Saturday, February 4, 2012

Thanks for the help and support!

Thanks for your comments and emails of support. It has been a funny old time dealing with this, the surgery was relatively easy to deal with, the head stuff far harder. The spinal surgery I had was pretty brutal so anything else seems pretty easy in comparison although you still need to get through it. I am a little at the end of my tether with medical procedures after having so many over the last couple of years, so when the doctor first rung to say "more surgery" I was less than enthusiastic. But you have no choice and you need to stump up and confront the procedure and get through. Mentally giving yourself a badge and remembering how well you coped with previous procedures helps you when you are confronting a new procedure.

Way back in the beginning I found this inspirational guy and made this post:
  
An SS Survivor to admire: 
Kirk Souder Read his story, not a treatment plan and prognosis I would like to follow but you have to admire his tenacity and courage.


Comparing notes I've nearly had as many procedures in my treatment plan, just now hoping to also come out with the 20 year positive outcome and attitude.

In answer to questions:
- Ribs were very sore post surgery although progressively gets better, 6 weeks post still tender although not limiting or requiring pain meds. Nurses said the pain from a thoracotomy surgery is up there with knee surgery and immediately post surgery it was pretty uncomfortable and good pain management is a necessity.
- Scar, yes another good one on the back although it healed well and quickly. If you look at pic closely I have a couple of freckles for eyes and it looks a bit like a demented happy face. Nurse referred to it as a shark bite scar.     
- Michelle,  I have no great desire to join the 1 lung camp but its comforting to know that we have a lot of spare lung capacity if the need arises. I follow your blog and its great to see you out and about and living life, its inspiring! Personally I haven't found any difference with breathing.
- Ola Flavi, Elodie, Lynda, Simon, Malcolm, Paul.... thanks for the words of encouragement. 

Pretty much I had recovered from the major surgery 3 weeks post, but if you seeking a guide for how long you need off work for thoracotomy I would suggest 4 weeks.  We had a very restful time at home over recovery, it was a very hot summer downunder and our large property was an oasis where we were able to hide away. I went back to work a couple of weeks ago and thats going well although inevitably it just takes awhile to pick the pace up and participate.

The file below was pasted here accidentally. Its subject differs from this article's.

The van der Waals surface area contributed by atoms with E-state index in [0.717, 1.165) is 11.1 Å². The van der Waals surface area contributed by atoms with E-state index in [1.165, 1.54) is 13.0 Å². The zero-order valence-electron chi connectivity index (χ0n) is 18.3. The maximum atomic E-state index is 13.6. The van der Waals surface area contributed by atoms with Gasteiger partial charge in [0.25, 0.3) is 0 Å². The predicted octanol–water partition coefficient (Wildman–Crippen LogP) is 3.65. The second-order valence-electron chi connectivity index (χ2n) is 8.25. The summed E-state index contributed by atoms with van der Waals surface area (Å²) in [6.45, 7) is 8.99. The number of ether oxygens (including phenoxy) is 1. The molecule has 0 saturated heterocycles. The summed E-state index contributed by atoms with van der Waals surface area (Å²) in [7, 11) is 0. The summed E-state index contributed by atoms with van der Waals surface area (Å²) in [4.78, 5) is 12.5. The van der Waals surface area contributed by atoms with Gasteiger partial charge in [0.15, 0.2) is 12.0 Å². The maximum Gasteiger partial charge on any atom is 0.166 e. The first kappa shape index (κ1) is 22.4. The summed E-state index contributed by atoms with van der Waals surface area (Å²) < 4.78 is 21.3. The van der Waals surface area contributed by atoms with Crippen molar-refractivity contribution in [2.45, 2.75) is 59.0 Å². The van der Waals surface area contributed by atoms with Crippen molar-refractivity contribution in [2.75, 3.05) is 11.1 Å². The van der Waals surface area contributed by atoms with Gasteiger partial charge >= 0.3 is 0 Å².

Officially I am in remission, although high risk and another scan due in March or April. We are hoping that this is gone completely, but a short term goal of getting through 2012 with no further surgery or treatment would be pretty cool.
Ciao fo now
Gary

4 comments:

  1. I'm so proud of you, and want to talk to you, hopefully become as optimistic as you. This lung stuff for me tomorrow is freaking me out! I read your blog for courage, don't stop posting!

    Sandy

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  2. That sure is a smiley face - and now you can go out on a surf board at St Clair and scare the young surfers with your shark bite.

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  3. I recently came across your blog and have been reading along. I thought I would leave my first comment. I don't know what to say except that I have enjoyed reading. Nice blog. I will keep visiting this blog very often.


    Susan

    Cancer Treatment Guide

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  4. I found this thing called "steel pilates" its a course for men with cancer. I reckon it looks real good and would be great for you to help you regain a bit of core strength.
    I have given a pamphlet to Kat about it. Its done through back in motion physiotherapy.
    heres the link
    http://www.steelpilates.com/
    give it a read over and see what you think!!!
    lots of love uncle : D
    Sam

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Thanks for your comments Gaz